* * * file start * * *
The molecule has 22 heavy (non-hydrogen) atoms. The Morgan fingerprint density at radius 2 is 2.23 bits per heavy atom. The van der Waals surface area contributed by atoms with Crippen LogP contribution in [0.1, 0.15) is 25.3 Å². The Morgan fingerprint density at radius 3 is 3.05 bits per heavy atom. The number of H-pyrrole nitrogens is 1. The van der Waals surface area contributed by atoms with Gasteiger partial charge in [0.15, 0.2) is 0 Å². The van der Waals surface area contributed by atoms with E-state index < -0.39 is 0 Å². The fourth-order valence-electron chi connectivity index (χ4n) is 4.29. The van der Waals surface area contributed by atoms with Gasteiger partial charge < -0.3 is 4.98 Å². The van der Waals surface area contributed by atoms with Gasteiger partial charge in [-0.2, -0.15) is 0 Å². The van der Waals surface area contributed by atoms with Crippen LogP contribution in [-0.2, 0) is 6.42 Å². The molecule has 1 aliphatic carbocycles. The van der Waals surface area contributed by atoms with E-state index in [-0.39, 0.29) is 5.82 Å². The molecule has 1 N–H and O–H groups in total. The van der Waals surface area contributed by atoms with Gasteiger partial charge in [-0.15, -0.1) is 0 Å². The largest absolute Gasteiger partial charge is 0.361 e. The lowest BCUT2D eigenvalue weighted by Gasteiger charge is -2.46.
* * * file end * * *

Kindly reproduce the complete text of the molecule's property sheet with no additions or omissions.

The molecule has 22 heavy (non-hydrogen) atoms. The Morgan fingerprint density at radius 2 is 2.23 bits per heavy atom. The van der Waals surface area contributed by atoms with Crippen LogP contribution in [0.1, 0.15) is 25.3 Å². The Morgan fingerprint density at radius 3 is 3.05 bits per heavy atom. The number of H-pyrrole nitrogens is 1. The van der Waals surface area contributed by atoms with Gasteiger partial charge in [0.15, 0.2) is 0 Å². The van der Waals surface area contributed by atoms with E-state index < -0.39 is 0 Å². The fourth-order valence-electron chi connectivity index (χ4n) is 4.29. The van der Waals surface area contributed by atoms with Gasteiger partial charge < -0.3 is 4.98 Å². The van der Waals surface area contributed by atoms with Gasteiger partial charge in [-0.2, -0.15) is 0 Å². The van der Waals surface area contributed by atoms with Crippen LogP contribution in [-0.2, 0) is 6.42 Å². The molecule has 1 aliphatic carbocycles. The van der Waals surface area contributed by atoms with E-state index in [-0.39, 0.29) is 5.82 Å². The molecule has 1 N–H and O–H groups in total. The van der Waals surface area contributed by atoms with Gasteiger partial charge in [-0.15, -0.1) is 0 Å². The largest absolute Gasteiger partial charge is 0.361 e. The lowest BCUT2D eigenvalue weighted by Gasteiger charge is -2.46.